It’s also interesting for me to see that how they’re implementing private PaaS varies significantly. For some, it’s a natural extension of their shared platform hosting model, for others it’s a way of validating their internal IaaS cloud works for a different audience, and for some more it’s the impetus they need to coalesce the 5 different departments responsible for putting together app stacks.  A small band of mavericks are leapfrogging internal IaaS clouds, jumping straight to internal PaaS.

It’s also important to grasp that private PaaS is not all a developer /operations kumbaya. Let’s not forget that major platform vendors who have had a hard time pushing public PaaS (especially with the change required to their business model, or were just late to the party) are also pushing internal/private PaaS today. Some of this is undoubtedly vendor-driven.  However, I think that flavor of internal PaaS the incumbent platform vendors are pushing is the ‘application stack automation’ flavor – the end of the spectrum I call “earth-born migrants” in my recently published paper assessing private PaaS [see note 1 below].  Most clients I’ve spoken to see through that approach.  They are generally more interested in basing their PaaS on CEAPs (Cloud Enabled Application Platforms). This means lots of interest in Apprenda on the .NET side and VMware vFabric, GigaSpaces, Longjump, Cloudsoft, etc. for Java.

Here’s the summary and an excerpt from the opening of the paper:

Summary: Organizations are turning toward private platform as a service (PaaS) to gain the benefits of PaaS while avoiding the business and technical risks that come with public cloud computing. Private PaaS allows IT departments to retain control of security and performance characteristics while providing their developers with an agile environment for solution delivery. Enterprises also look to private PaaS as a lever to standardize application infrastructure. This assessment discusses the drivers for private PaaS and different implementation approaches and challenges that organizations will face in this pioneering stage.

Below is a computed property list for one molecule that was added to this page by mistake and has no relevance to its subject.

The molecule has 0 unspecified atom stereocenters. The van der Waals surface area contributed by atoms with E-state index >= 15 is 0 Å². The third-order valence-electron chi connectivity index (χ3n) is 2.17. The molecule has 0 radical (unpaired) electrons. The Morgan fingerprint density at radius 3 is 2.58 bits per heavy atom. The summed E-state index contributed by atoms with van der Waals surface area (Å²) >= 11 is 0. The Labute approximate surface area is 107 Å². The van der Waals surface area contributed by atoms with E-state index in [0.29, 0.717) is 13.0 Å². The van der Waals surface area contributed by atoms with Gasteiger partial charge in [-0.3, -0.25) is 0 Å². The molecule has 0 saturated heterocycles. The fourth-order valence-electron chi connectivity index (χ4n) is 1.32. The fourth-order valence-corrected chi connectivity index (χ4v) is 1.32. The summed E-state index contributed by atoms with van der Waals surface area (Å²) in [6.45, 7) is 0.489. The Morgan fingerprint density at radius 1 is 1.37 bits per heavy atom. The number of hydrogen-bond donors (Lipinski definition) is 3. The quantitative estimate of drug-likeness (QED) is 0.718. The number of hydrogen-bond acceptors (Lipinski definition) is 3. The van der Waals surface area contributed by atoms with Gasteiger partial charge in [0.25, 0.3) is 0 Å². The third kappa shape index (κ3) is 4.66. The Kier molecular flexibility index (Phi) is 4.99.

Organizations are busy building private Infrastructure as a Service (IaaS) clouds. These initiatives are largely driven by infrastructure and operations teams. Many development teams are left scratching their heads, wondering about their role in internal cloud initiatives, and what it offers for them. Infrastructure people puzzle developers with their claims of instant virtual machine provisioning. Why then, can it still take weeks to set up a complete development or test environment for an application on-premises? This is especially puzzling when they can commission a new environment from a cloud provider in a matter of minutes. Typical lead time is measured in weeks: ordering and provisioning hardware, installing software, migrating code and databases delays a project and limits software delivery agility. The development team’s software development process can be agile, but if overall delivery agility is hamstrung, this may be wasted.

Is that you?  An agile dev team and creaking IT ops?

Before we all get carried away thinking we can offer a private PaaS that’s better than Force.com, Windows Azure, Google App Engine, Engine Yard, and the others, let’s keep another very important point in mind: You own and manage the infrastructure that underlies a private PaaS.  This implies a sophisticated standard of IT operations to keep the PaaS running (regardless of the neat abstractions a CEAP may provide).

And one more thing.  Here’s a head scratcher. I’m doing a presentation at our Catalyst conference in August based on some of my recent paper, newer market research, and client experiences. The session is titled “Do you need an internal IaaS cloud for internal PaaS?”.  Spoiler alert!  My first slide will be busting the myth of the *aaS cloud ‘stack’. Has the term ‘stack’ ever bothered you when people describe the ‘troika’ of IaaS, PaaS, and SaaS?  I feel strongly (as others do at Gartner) there is no “stack” in cloud computing, because the word stack implies a dependency of each layer on the layers below. In other words, I don’t agree that in order to have PaaS you must also have IaaS. So, please come and participate in the debate in the “Building internal clouds” track at Catalyst.